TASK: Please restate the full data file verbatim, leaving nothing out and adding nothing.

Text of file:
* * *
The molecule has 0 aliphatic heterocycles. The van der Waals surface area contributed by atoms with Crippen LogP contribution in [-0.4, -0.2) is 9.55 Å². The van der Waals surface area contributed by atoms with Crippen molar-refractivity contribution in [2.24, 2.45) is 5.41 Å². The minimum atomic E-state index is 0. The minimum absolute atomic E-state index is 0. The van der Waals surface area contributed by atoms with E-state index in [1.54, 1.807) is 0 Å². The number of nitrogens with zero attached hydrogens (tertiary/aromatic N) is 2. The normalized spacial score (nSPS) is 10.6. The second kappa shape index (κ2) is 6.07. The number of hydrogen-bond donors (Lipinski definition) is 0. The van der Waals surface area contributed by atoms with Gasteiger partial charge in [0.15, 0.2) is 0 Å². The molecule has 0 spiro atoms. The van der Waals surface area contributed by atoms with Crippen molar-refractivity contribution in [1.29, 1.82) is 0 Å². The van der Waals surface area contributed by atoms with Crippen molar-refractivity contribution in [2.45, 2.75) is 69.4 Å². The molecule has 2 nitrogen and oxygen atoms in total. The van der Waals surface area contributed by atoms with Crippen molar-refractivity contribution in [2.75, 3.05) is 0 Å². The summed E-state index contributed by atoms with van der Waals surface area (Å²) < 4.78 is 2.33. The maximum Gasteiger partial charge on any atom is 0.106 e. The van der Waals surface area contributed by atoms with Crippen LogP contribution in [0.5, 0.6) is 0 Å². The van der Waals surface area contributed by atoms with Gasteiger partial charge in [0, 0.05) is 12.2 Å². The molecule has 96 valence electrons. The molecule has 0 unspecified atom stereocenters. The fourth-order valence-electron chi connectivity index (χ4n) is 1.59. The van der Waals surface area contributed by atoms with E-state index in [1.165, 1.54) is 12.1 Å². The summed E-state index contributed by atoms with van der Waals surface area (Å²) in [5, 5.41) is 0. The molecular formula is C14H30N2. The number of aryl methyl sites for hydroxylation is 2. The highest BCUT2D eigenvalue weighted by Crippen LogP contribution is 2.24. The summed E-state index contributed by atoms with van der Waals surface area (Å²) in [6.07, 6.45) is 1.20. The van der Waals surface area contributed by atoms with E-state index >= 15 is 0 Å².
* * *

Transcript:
The molecule has 0 aliphatic heterocycles. The van der Waals surface area contributed by atoms with Crippen LogP contribution in [-0.4, -0.2) is 9.55 Å². The van der Waals surface area contributed by atoms with Crippen molar-refractivity contribution in [2.24, 2.45) is 5.41 Å². The minimum atomic E-state index is 0. The minimum absolute atomic E-state index is 0. The van der Waals surface area contributed by atoms with E-state index in [1.54, 1.807) is 0 Å². The number of nitrogens with zero attached hydrogens (tertiary/aromatic N) is 2. The normalized spacial score (nSPS) is 10.6. The second kappa shape index (κ2) is 6.07. The number of hydrogen-bond donors (Lipinski definition) is 0. The van der Waals surface area contributed by atoms with Gasteiger partial charge in [0.15, 0.2) is 0 Å². The molecule has 0 spiro atoms. The van der Waals surface area contributed by atoms with Crippen molar-refractivity contribution in [1.29, 1.82) is 0 Å². The van der Waals surface area contributed by atoms with Crippen molar-refractivity contribution in [2.45, 2.75) is 69.4 Å². The molecule has 2 nitrogen and oxygen atoms in total. The van der Waals surface area contributed by atoms with Crippen molar-refractivity contribution in [2.75, 3.05) is 0 Å². The summed E-state index contributed by atoms with van der Waals surface area (Å²) < 4.78 is 2.33. The maximum Gasteiger partial charge on any atom is 0.106 e. The van der Waals surface area contributed by atoms with Crippen LogP contribution in [0.5, 0.6) is 0 Å². The van der Waals surface area contributed by atoms with Gasteiger partial charge in [0, 0.05) is 12.2 Å². The molecule has 96 valence electrons. The molecule has 0 unspecified atom stereocenters. The fourth-order valence-electron chi connectivity index (χ4n) is 1.59. The van der Waals surface area contributed by atoms with E-state index in [1.165, 1.54) is 12.1 Å². The summed E-state index contributed by atoms with van der Waals surface area (Å²) in [5, 5.41) is 0. The molecular formula is C14H30N2. The number of aryl methyl sites for hydroxylation is 2. The highest BCUT2D eigenvalue weighted by Crippen LogP contribution is 2.24. The summed E-state index contributed by atoms with van der Waals surface area (Å²) in [6.07, 6.45) is 1.20. The van der Waals surface area contributed by atoms with E-state index >= 15 is 0 Å².